By Brian Longwe
Excerpt from "African CSOs Speak on the World Summit on the Information Society"
© Economic Commission for Africa November 2005
"Wait and see, we will shut you down!" These ominous words came from a senior Telkom Kenya manager to the Chairman of the Telecommunications Service Providers of Kenya (TESPOK) regarding the Kenya Internet Exchange Point (KIXP). TESPOK had just launched KIXP amidst much acclaim and fanfare, but the events that followed clearly showed that some people were far from happy with this positive development in Kenya's Internet growth.
The warning was carried out and within hours. Telkom had disconnected all ISPs links into KIXP on the basis of a hastily made decision by the Communications Commission of Kenya (CCK) that KIXP was operating illegally. These events, which took place in November 2000, marked the beginning of what will probably be remembered as the biggest regulatory battle in Kenya's history and a key defining moment for Kenya's Internet industry.
Simply put, an Internet exchange point is like a clearing-house, where local Internet Service Providers (ISPs) bring their correspondent traffic and exchange it; in essence keeping local traffic local. Before KIXP, an email between two people who had different ISPs would leave the country, go via the USA, Europe and sometimes Asia before coming back into the country to the intended recipient – even when that person was across the road.
TESPOK fought hard and fought well, engaging a strategy that covered multiple fronts. There was a legal approach, where the CCK's decision was appealed against before the communications Appeals Tribunal. This was accompanied by a sustained public campaign through press releases, interviews, press conferences and news articles via the local and international media. There was also a well-focused awareness approach, which targeted key government individuals including ministers, permanent secretaries and members of parliament amongst others.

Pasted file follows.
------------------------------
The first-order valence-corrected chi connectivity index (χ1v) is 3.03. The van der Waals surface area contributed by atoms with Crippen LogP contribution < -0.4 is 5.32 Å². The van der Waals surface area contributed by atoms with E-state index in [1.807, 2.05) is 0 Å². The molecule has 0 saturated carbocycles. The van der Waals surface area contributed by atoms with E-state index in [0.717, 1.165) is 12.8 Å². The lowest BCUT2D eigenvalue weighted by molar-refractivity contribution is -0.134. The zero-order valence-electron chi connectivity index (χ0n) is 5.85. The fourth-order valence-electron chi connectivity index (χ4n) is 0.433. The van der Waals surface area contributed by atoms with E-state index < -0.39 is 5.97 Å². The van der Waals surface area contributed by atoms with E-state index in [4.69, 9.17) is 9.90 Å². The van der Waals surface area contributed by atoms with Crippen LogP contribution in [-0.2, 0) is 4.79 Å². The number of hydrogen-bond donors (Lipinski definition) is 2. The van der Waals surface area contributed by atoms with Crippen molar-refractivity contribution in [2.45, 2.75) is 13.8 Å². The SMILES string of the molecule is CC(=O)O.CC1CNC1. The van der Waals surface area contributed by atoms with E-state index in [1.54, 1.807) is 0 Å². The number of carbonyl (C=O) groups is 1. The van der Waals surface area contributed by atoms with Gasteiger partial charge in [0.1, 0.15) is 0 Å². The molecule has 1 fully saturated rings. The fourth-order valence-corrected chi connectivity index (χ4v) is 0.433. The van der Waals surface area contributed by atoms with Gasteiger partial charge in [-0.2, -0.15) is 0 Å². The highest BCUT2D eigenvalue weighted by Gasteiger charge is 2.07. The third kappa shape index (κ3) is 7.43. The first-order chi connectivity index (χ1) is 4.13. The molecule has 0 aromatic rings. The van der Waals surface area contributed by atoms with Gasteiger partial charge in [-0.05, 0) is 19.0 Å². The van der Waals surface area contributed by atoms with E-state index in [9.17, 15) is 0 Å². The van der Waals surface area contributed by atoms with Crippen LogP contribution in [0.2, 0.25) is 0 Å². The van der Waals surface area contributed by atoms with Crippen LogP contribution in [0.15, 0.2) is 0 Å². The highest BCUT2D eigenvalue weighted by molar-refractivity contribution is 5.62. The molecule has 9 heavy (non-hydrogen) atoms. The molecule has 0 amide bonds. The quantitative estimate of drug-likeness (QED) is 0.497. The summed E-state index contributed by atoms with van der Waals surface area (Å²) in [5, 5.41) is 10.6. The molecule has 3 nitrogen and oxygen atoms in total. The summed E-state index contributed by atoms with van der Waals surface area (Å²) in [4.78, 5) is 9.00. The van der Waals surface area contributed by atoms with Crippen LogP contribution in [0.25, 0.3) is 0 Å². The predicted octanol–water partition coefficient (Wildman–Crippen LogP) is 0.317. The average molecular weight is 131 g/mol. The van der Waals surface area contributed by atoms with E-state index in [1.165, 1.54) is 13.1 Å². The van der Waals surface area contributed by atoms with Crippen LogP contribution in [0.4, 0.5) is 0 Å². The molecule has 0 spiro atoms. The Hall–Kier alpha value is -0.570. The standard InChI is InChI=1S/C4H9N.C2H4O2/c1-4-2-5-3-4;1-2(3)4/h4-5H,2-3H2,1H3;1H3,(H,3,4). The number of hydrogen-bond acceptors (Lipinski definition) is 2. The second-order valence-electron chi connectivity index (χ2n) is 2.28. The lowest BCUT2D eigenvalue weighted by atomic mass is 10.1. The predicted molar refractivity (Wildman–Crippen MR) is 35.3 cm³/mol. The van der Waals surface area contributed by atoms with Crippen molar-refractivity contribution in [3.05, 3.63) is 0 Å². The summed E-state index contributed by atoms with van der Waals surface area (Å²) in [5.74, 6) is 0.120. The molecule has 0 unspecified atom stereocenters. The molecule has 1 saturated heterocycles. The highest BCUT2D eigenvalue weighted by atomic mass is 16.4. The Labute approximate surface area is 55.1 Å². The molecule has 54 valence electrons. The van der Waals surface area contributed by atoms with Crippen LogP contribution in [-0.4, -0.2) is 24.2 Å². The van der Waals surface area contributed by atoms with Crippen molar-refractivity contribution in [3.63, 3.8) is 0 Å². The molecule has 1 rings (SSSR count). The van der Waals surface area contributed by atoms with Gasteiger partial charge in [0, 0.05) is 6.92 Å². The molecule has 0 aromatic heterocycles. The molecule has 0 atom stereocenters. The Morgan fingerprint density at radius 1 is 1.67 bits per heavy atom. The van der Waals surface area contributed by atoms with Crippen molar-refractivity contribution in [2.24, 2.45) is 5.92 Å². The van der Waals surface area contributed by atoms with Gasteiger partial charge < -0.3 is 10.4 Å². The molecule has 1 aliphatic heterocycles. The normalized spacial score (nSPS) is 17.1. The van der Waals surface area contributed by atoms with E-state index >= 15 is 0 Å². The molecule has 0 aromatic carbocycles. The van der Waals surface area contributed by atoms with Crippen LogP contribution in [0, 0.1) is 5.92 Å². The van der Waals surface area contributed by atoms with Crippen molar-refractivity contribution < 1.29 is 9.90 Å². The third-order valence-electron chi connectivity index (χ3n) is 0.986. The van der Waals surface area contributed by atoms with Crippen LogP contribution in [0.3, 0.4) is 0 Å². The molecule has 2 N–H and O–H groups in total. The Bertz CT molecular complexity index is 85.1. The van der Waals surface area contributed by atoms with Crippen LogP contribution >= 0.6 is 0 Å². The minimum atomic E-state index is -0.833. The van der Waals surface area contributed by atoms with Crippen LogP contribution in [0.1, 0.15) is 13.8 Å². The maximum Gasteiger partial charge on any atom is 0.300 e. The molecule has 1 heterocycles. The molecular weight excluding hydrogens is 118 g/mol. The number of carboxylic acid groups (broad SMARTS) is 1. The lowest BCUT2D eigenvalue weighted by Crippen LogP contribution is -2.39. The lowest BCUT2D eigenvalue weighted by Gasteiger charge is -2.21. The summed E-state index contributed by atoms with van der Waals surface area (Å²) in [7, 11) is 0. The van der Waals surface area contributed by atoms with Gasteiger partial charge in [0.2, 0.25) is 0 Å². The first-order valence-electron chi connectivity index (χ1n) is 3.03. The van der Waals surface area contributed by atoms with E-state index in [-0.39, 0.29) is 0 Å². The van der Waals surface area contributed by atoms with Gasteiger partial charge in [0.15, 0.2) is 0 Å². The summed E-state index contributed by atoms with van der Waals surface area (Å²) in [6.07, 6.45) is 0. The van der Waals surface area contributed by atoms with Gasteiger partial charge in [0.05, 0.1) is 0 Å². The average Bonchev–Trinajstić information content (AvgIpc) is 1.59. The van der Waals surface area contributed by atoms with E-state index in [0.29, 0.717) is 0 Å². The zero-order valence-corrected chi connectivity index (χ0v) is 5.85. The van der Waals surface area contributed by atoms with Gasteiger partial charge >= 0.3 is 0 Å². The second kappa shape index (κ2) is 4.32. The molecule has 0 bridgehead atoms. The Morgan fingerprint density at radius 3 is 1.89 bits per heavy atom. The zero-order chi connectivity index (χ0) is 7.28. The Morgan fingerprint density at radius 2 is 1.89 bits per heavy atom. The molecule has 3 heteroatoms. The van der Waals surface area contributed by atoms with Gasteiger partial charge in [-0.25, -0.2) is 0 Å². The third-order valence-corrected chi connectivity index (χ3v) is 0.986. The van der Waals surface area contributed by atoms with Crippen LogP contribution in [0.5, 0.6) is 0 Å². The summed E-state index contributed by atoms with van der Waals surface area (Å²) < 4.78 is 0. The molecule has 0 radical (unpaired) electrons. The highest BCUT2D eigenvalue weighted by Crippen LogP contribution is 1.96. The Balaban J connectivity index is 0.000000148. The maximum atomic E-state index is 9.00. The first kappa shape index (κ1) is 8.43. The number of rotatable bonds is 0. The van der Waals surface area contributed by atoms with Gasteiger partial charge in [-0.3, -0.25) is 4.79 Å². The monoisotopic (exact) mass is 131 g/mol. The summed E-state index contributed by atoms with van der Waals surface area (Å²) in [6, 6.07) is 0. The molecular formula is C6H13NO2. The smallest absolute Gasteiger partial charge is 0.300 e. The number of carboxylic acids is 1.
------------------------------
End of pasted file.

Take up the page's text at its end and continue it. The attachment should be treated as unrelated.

A year and a half later, KIXP was reactivated with an official launch on the 14th of February 2002, presided over by none other than the Director-General of CCK himself.
In his speech, he lauded the efforts of the ISPs who bravely weathered the odds and doggedly pursued what they knew to be a critically essential part of Kenya's Internet infrastructure.
KIXP's story has never been fully told, and there isn't enough space here to write it all – maybe one day, while penning our memoirs, we will capture all the elements that went into creating the core that drives Kenya's Internet today. What we can do here, however, is try to capture some of the lessons learnt and hope that someone somewhere may draw strength, courage, motivation or simply learn a slightly different approach.
As mentioned, the first thing we did was look at the law – what rights did we have? What could we or couldn't we do? Were there any legal grounds for KIXP to operate as it had? Where could our cause be heard? Was there anyone who acted as a check and balance over CCK?
We were very glad to find our answers in the Kenya Communications Act '98 in the form of the Communications Appeals Tribunal. TESPOK rallied its members together and called for contributions towards the legal fees and other expenses that would be required to wage the battle. Out of the then 15 odd members, 7 responded energetically, throwing their time, energy and money into the cause.